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Star Trek Deep Space Nine: The Sound of Her Voice

"To Lisa, and the sweet sound of her voice."

The crew of the Defiant try to help a Starfleet captain trapped on an inhospitable planet.

'The Sound of Her Voice' tells a story that recurs every now and again across genres. This is not a criticism, because there's nothing wrong with telling a classic story well – it's more an observation that how much you like this episode will depend on how much you enjoy this particular story.

(Can you tell that I don't enjoy it all that much?!)

The story in question is the story of The Voice Of The Trapped Person, which ends in tragedy. In contemporary drama, this will be a story about someone talking to someone else who is trapped, usually under a collapsed building. I'm pretty sure it happened on ER at least once, and I still remember the episode of British teen comedy-drama Press Gang, in which one of the main characters spent an entire episode trapped in a collapsed building after a gas explosion, talking through a pipe to a fellow survivor, only for the other survivor to die before help could reach her.

(British children's TV can be brutal. Every year my American husband and I argue over the relative merits of the British Christmas film The Snowman, in which the Snowman melts at the end, and the much more cheerful American Frosty the Snowman).

In science fiction, the twist can be even more brutal, thanks to the timey-wimey ball. Star Trek: Voyager had already played with a similar rug pull in their early episode 'Eye of the Needle', but this version is even more brutal. Actually seeing poor Lisa's dead body makes for a very grim conclusion to the crew's interactions with her.

Of course, this story is about much more than just that trope. Each crewperson's conversations with Lisa are used to explore whatever is going on for them personally as a result of the Dominion War and the trauma it's causing them all. O'Brien especially is able to work through some of his own issues and she is really able to help the Defiant crew in her last days, meaning their conversations have not been worthless, even if they weren't able to help her other than by providing moral support.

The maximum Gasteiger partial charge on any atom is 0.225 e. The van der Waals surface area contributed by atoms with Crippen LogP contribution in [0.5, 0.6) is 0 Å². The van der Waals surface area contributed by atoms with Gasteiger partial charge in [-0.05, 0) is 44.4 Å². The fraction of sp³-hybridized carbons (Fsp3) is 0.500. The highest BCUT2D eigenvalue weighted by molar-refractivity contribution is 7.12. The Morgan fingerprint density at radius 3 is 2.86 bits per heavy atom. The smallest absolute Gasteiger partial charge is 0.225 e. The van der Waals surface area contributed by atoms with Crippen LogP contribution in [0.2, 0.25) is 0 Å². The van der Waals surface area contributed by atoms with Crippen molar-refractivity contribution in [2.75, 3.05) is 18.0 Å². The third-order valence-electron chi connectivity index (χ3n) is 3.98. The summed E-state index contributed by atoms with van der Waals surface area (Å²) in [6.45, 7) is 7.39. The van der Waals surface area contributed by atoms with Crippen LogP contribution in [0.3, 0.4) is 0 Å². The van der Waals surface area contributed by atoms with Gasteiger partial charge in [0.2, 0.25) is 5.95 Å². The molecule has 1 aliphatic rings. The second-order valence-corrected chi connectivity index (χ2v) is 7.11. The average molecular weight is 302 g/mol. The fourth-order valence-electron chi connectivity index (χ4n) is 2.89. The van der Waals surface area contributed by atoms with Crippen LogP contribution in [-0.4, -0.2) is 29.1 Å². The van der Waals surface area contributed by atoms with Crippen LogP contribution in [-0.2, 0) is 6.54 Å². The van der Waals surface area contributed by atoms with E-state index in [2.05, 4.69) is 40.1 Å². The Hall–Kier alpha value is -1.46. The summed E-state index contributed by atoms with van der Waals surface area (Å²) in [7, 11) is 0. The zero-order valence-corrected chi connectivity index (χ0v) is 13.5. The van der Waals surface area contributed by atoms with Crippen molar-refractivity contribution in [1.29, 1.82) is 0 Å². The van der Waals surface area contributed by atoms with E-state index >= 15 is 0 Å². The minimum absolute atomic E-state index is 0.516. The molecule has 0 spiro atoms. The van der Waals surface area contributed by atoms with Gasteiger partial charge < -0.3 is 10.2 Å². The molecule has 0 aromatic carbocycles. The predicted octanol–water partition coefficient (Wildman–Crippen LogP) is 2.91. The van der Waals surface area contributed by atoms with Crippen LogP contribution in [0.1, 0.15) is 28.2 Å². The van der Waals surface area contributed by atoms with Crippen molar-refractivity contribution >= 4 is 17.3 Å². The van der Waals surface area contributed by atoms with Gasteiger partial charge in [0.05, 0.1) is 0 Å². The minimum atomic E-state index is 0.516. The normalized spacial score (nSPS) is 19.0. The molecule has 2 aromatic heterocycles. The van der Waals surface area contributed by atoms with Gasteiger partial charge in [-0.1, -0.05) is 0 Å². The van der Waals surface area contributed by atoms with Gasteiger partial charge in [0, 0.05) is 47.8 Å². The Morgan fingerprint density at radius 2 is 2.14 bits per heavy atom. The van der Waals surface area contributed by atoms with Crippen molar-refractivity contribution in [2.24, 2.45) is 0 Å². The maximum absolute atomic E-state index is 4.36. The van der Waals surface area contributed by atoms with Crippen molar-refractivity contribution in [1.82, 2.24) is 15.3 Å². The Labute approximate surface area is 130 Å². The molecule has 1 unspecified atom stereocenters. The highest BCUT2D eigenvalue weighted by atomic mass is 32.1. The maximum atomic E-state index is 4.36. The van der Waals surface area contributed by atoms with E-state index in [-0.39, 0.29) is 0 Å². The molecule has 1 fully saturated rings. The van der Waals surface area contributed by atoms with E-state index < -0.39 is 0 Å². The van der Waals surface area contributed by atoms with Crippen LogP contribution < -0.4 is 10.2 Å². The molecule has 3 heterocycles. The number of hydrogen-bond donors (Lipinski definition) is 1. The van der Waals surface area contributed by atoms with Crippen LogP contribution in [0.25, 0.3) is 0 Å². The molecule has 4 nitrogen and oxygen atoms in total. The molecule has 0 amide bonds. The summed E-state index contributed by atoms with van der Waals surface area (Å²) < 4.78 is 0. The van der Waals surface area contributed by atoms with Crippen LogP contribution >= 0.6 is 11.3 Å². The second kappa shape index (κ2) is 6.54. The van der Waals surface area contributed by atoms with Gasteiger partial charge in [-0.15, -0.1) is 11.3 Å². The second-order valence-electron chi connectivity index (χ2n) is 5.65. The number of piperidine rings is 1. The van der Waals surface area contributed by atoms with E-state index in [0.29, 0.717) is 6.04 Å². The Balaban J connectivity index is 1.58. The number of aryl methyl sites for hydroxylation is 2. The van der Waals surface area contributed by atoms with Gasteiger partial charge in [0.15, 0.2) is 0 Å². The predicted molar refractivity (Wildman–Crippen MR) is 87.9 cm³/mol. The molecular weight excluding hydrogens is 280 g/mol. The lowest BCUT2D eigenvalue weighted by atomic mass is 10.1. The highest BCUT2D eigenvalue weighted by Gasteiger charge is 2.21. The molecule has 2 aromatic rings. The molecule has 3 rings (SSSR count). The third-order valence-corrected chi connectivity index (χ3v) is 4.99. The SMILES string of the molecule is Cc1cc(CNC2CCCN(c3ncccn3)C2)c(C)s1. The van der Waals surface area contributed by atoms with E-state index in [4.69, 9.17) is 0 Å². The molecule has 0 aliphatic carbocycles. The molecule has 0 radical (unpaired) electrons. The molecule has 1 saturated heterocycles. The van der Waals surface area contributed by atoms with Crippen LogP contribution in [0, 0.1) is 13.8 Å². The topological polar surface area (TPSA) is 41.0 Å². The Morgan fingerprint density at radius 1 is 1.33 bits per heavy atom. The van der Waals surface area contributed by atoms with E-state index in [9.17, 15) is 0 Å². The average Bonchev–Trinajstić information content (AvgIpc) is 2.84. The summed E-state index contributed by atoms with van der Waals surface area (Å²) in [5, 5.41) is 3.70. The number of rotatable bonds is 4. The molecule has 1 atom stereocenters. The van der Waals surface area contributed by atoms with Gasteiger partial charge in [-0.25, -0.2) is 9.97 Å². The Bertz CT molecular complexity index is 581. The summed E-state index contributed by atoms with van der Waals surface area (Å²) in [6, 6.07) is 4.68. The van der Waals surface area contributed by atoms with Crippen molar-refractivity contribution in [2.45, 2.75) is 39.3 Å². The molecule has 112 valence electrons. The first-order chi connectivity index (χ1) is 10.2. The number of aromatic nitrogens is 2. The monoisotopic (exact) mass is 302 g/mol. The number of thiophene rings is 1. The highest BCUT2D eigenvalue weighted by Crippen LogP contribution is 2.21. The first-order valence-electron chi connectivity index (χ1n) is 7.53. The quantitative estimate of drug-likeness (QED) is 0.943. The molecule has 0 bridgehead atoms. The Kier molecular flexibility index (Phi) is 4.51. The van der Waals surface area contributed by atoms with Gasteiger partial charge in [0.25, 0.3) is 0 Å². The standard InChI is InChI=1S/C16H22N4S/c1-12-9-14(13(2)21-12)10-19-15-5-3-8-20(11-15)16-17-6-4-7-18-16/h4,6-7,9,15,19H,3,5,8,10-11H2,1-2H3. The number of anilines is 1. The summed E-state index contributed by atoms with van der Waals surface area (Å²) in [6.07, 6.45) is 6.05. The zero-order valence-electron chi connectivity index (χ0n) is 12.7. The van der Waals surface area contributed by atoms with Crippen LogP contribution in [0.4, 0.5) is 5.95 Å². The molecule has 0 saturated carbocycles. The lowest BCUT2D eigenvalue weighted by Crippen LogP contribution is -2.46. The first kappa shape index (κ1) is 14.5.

This tragic story is also offset by the much more upbeat B-plot on Deep Space Nine. Anything involving Odo and Quark and their odd frenemy-ship tends to be good for a few laughs and a lot of warm fuzzy feelings, and Odo allowing Quark to smuggle Denevan crystals is no exception. The balance of the sombre A-plot and the heart-warming B-plot helps to make this episode a well-structured, satisfying hour of television, without it falling into completely depressing tragedy.

It's still kinda miserable though.

Bits and pieces

- This episode continues the "grim war stories" theme of this season, like 'Valiant'.

- Sisko desperately wants to be a hero, obviously still smarting from the events of 'In the Pale Moonlight'.

- Odo and Kira's romance is carrying on nicely. I've never been much of an Odo/Kira shipper myself, but it's always nice to see people in love even when it's not your own preferred couple.


O'Brien: The war changed us - pulled us apart.

Jadzia: It's called an Irish wake. It's a way to memorialize death, but celebrate life at the same time.
Worf: What are we supposed to do?
Jadzia: Well, drink, sing songs. Laugh, cry, talk about the deceased.
Worf: It sounds almost Klingon.

Final analysis: Like 'Valiant', this is a very good quality episode, but it's just so depressing. Three out of four Denevan crystals.

Juliette Harrisson is a writer, lecturer, Classicist and Trekkie. She re-tells ancient, medieval and early modern ghost stories on her podcast, Creepy Classics.

1 comment:

  1. I never understood the point of having the time difference. Why was that necessary? Perhaps to make sure she was truly dead, because otherwise the talented Julian would be able to revive her?


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